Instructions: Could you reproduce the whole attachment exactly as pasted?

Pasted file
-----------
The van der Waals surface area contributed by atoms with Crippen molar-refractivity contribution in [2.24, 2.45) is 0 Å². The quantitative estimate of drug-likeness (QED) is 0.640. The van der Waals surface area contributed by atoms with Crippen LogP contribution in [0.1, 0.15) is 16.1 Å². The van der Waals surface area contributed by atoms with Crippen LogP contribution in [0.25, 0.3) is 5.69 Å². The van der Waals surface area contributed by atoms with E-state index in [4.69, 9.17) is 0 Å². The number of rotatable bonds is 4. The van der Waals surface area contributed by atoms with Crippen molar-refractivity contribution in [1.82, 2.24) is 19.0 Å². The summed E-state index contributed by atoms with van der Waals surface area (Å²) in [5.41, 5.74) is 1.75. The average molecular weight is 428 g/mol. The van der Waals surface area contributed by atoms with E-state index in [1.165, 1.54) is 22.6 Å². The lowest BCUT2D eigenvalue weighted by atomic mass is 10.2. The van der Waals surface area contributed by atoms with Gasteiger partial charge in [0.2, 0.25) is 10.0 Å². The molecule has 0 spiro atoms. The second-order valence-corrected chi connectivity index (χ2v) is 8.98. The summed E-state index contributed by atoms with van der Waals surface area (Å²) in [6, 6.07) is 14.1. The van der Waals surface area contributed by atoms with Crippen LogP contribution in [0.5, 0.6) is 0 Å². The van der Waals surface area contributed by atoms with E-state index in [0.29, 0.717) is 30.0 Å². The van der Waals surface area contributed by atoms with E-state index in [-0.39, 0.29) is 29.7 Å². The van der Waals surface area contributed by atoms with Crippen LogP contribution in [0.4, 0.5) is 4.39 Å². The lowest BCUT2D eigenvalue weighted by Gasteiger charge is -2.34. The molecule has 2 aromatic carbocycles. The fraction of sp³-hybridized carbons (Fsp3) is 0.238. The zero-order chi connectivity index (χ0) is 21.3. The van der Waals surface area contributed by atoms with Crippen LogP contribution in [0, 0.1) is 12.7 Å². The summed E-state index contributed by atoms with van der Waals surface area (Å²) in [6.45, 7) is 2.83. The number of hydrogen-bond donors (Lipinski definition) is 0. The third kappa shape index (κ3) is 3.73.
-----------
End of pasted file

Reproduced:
The van der Waals surface area contributed by atoms with Crippen molar-refractivity contribution in [2.24, 2.45) is 0 Å². The quantitative estimate of drug-likeness (QED) is 0.640. The van der Waals surface area contributed by atoms with Crippen LogP contribution in [0.1, 0.15) is 16.1 Å². The van der Waals surface area contributed by atoms with Crippen LogP contribution in [0.25, 0.3) is 5.69 Å². The van der Waals surface area contributed by atoms with E-state index in [4.69, 9.17) is 0 Å². The number of rotatable bonds is 4. The van der Waals surface area contributed by atoms with Crippen molar-refractivity contribution in [1.82, 2.24) is 19.0 Å². The summed E-state index contributed by atoms with van der Waals surface area (Å²) in [5.41, 5.74) is 1.75. The average molecular weight is 428 g/mol. The van der Waals surface area contributed by atoms with E-state index in [1.165, 1.54) is 22.6 Å². The lowest BCUT2D eigenvalue weighted by atomic mass is 10.2. The van der Waals surface area contributed by atoms with Gasteiger partial charge in [0.2, 0.25) is 10.0 Å². The molecule has 0 spiro atoms. The second-order valence-corrected chi connectivity index (χ2v) is 8.98. The summed E-state index contributed by atoms with van der Waals surface area (Å²) in [6, 6.07) is 14.1. The van der Waals surface area contributed by atoms with Crippen LogP contribution in [0.5, 0.6) is 0 Å². The van der Waals surface area contributed by atoms with E-state index in [0.29, 0.717) is 30.0 Å². The van der Waals surface area contributed by atoms with E-state index in [-0.39, 0.29) is 29.7 Å². The van der Waals surface area contributed by atoms with Crippen LogP contribution in [0.4, 0.5) is 4.39 Å². The lowest BCUT2D eigenvalue weighted by Gasteiger charge is -2.34. The molecule has 2 aromatic carbocycles. The fraction of sp³-hybridized carbons (Fsp3) is 0.238. The zero-order chi connectivity index (χ0) is 21.3. The van der Waals surface area contributed by atoms with Crippen LogP contribution in [0, 0.1) is 12.7 Å². The summed E-state index contributed by atoms with van der Waals surface area (Å²) in [6.45, 7) is 2.83. The number of hydrogen-bond donors (Lipinski definition) is 0. The third kappa shape index (κ3) is 3.73.